While 2020 has been a year characterised by people being forced to pivot, Australian actor Grant Lyndon has been used to doing just that on a regular basis since the beginnings of his career in Sydney for quite some time.
As he, and any other prominent studio executive or producer would attest, actors need not just be malleable and versatile in their screen abilities, but their dexterity with life too.
The life of an actor calls for flexibility and frequent change. It’s to be expected that, in the case of an expert on the matter like Grant is, he boasts prominent experience across all different mediums and genres.
The Shane-Abbess-directed feature The Osiris Child, where Grant is listed amongst other cast members such as The Mummy franchise star Luke Ford and Transformers actress Isabel Lucas, represented a pivot in a medium after Grant had spent years in television and voice work.
In his role as Dr Curruthers, Lyndon stands out especially in the penultimate scene counseling Sy (played by Twilight star Kellan Lutz) through the loss of his wife in the futuristic world’s emergency room.
The gritty realism infused with a metallic energy reminiscent of the best George Lucas movies formed a fitting backdrop for the compelling energy of Grant’s time on screen in character, underscoring the notion how he is a true cinematic actor deserving of a close-up.
Grant’s pitch-perfect embodiment of an American character was also a notable feature of the stand-out role, which is an effective juxtaposition to the father-of-four’s memorable appearance in Home and Away.
The iconic and long-running TV series could not be more different from the futuristic world in Shane Abbess’ feature, serving as another strong example for how Grant – in his dexterity as a trained actor – effortlessly jumps from world to world.
There was one similarity between the roles however, as Grant was asked by Home and Away producers to embody the senior academic authority of his Osiris Doctor character when playing the part of Professor Calabra. While the storyline was crucial to viewer interest, involving the development of Pia Miller’s Katarina Chapman’s career changes, the performance gives any viewer insight into the skills and talents that set Grant apart from other Australian TV actors.
For one, echoing the words of notable producers, Lyndon’s handling of the material and dialogue encapsulates a masculine credibility as conflated with an understated sensitivity. This duality, seen throughout exchanges between Grant’s character and others as well as in private moments and close-ups, embodies a masculine credibility more reminiscent of old-style Hollywood than modern television.
If that proven versatility wasn’t enough, Grant also is well-known for his voice work. In Motown Magic, Grant voices the character of Johnny in a role well-received by viewers of the hit children’s series all over the world on none other than streaming giant, Netflix.
In one notable moment, Grant brings the tender tones that are available in one’s voice when using a US accent, to console his daughter. Less is definitely more in this case. The subtleties that are required to really nail a convincing performance so the accent is as natural as possible & doesn’t get in the way, can only come from an artist who has carefully fine tuned his craft over years of development and work.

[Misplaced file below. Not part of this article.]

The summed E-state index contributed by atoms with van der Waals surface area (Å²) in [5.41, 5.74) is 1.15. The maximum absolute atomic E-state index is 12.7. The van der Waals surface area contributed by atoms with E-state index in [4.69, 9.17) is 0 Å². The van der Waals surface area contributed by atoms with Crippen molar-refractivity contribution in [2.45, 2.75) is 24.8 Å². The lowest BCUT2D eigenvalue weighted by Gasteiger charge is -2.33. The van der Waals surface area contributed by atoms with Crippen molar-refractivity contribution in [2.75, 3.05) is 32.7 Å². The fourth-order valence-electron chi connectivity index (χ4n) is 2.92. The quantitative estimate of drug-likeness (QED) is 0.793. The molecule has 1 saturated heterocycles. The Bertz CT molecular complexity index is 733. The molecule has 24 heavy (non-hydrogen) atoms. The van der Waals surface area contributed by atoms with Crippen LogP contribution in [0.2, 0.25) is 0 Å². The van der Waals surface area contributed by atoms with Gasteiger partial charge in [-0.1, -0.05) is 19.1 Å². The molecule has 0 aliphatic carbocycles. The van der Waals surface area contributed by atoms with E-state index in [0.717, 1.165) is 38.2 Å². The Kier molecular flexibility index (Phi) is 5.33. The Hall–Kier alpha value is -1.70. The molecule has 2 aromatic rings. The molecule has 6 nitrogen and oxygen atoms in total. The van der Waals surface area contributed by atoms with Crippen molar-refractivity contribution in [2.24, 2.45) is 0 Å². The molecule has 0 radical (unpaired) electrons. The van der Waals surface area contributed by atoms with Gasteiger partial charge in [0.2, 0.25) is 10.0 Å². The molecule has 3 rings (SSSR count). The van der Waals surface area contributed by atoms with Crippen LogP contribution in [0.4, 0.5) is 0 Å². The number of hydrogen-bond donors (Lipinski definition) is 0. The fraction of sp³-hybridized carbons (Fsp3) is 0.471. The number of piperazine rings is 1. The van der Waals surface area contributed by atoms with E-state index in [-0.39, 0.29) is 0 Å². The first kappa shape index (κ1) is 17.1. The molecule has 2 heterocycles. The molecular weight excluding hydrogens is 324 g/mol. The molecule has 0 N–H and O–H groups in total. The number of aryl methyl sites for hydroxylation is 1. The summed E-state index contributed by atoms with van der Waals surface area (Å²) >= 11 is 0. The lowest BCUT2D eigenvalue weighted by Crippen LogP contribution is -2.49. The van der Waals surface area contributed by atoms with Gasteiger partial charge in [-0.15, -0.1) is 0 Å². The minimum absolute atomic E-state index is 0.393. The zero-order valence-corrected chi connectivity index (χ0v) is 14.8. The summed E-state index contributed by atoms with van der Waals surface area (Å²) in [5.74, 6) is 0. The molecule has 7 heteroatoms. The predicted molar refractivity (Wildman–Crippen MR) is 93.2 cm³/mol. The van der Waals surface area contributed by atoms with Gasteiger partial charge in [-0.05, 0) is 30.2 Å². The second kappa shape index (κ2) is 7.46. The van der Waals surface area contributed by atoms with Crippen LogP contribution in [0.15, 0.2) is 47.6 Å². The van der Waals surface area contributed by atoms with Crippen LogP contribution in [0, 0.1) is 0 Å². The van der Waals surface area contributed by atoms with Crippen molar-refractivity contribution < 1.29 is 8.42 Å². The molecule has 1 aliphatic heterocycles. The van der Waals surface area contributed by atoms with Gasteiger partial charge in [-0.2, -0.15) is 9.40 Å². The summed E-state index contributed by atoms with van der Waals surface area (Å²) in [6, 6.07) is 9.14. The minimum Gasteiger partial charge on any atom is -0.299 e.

The role in Motown Magic solidified a relationship Lyndon has proven with the streaming platform, as he also made a memorable appearance in the popular Netflix series Chosen, alongside Sam Hayden Smith and AACTA-nominated actor Fayssal Bazzi (who stars alongside Cate Blanchett in Stateless).
Playing another surgeon, Grant clearly solidified his place as the ‘go-to’ doctor in the Australian film and television industry.
When asked about the secret to carving out places in different pockets of the industry, Grant speaks from a humble place.
“You just need to be yourself. Ultimately there is something in the essence of each character in all of us. Locating the likeness (sometimes it may be something we don’t necessarily like about ourselves!) in your character allows you to really walk in the shoes of your character.”
The spirit echoed in Grant’s words speak to the balance between focus and relaxation needed for people during a stressful year like 2020.
If there was any advice to aspiring actors, Grant’s would be: Be patient, and use all of the experiences in your life, good and bad, to allow you to deepen your empathy, and ultimately give life to any character you play with authenticity and truth.”
Grant also adds something someone once told him: “the best advice I was ever given was, “Be the kind of actor that gets booked twice”, meaning be humble, generous, and a team player.”
If dominating the feature, television and animated corners of the industry wasn’t enough for the accomplished actor, however, Grant boasts a career as the undisputed ‘voice over king’ of Australia.
Grant is not just the voice of one, not two, not three, but 6 major household name companies in Australia, ranging from Toyota, bank ING, Qantas, Channel Seven and none other than McDonalds.
“Putting in the hard work on your technique, really getting used to hearing yourself in a studio environment, and knowing your strengths are all super beneficial to becoming a working voice artist…It’s also great to be able to work remotely. It’s a saving grace in a world where human contact has been very limited. Most voice artists have a home studio set up of some description.”
Suffice to say, Grant’s capable of giving valuable advice but doesn’t stray away from continuing to evolve himself, as 2020 has shown.